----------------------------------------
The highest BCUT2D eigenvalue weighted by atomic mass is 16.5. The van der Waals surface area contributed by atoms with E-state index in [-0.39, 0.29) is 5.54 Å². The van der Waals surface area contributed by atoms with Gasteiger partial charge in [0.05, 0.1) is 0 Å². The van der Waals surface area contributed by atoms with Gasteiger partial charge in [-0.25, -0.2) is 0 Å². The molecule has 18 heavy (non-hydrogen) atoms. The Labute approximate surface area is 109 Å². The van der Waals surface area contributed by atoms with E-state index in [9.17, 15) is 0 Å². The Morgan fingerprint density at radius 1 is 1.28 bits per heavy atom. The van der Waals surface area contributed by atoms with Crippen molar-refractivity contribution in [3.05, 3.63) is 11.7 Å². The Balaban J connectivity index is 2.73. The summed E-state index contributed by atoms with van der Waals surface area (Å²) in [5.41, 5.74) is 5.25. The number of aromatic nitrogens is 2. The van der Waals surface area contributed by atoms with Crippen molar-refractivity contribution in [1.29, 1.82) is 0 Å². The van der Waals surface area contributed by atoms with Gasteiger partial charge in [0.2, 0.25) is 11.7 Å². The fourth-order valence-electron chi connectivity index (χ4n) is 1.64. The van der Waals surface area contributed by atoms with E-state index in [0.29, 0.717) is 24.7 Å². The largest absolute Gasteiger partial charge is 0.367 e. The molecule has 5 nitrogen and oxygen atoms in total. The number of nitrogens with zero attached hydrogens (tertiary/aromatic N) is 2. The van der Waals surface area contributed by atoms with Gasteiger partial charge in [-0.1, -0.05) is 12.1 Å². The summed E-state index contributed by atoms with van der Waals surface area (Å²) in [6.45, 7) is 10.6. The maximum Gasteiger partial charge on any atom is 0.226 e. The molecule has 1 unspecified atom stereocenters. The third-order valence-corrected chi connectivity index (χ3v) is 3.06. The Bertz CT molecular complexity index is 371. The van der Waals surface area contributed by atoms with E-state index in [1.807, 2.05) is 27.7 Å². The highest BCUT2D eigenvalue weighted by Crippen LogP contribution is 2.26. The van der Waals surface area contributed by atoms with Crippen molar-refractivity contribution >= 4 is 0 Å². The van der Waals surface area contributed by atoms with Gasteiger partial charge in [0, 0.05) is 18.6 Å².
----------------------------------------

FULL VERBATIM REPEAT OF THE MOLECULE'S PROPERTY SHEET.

The highest BCUT2D eigenvalue weighted by atomic mass is 16.5. The van der Waals surface area contributed by atoms with E-state index in [-0.39, 0.29) is 5.54 Å². The van der Waals surface area contributed by atoms with Gasteiger partial charge in [0.05, 0.1) is 0 Å². The van der Waals surface area contributed by atoms with Gasteiger partial charge in [-0.25, -0.2) is 0 Å². The molecule has 18 heavy (non-hydrogen) atoms. The Labute approximate surface area is 109 Å². The van der Waals surface area contributed by atoms with E-state index in [9.17, 15) is 0 Å². The Morgan fingerprint density at radius 1 is 1.28 bits per heavy atom. The van der Waals surface area contributed by atoms with Crippen molar-refractivity contribution in [3.05, 3.63) is 11.7 Å². The Balaban J connectivity index is 2.73. The summed E-state index contributed by atoms with van der Waals surface area (Å²) in [5.41, 5.74) is 5.25. The number of aromatic nitrogens is 2. The van der Waals surface area contributed by atoms with Crippen molar-refractivity contribution in [1.29, 1.82) is 0 Å². The van der Waals surface area contributed by atoms with Gasteiger partial charge in [0.2, 0.25) is 11.7 Å². The fourth-order valence-electron chi connectivity index (χ4n) is 1.64. The van der Waals surface area contributed by atoms with E-state index in [0.29, 0.717) is 24.7 Å². The largest absolute Gasteiger partial charge is 0.367 e. The molecule has 5 nitrogen and oxygen atoms in total. The number of nitrogens with zero attached hydrogens (tertiary/aromatic N) is 2. The van der Waals surface area contributed by atoms with Gasteiger partial charge in [-0.1, -0.05) is 12.1 Å². The summed E-state index contributed by atoms with van der Waals surface area (Å²) in [6.45, 7) is 10.6. The maximum Gasteiger partial charge on any atom is 0.226 e. The molecule has 1 unspecified atom stereocenters. The third-order valence-corrected chi connectivity index (χ3v) is 3.06. The Bertz CT molecular complexity index is 371. The van der Waals surface area contributed by atoms with E-state index in [1.807, 2.05) is 27.7 Å². The highest BCUT2D eigenvalue weighted by Crippen LogP contribution is 2.26. The van der Waals surface area contributed by atoms with Crippen molar-refractivity contribution >= 4 is 0 Å². The van der Waals surface area contributed by atoms with Gasteiger partial charge in [0, 0.05) is 18.6 Å².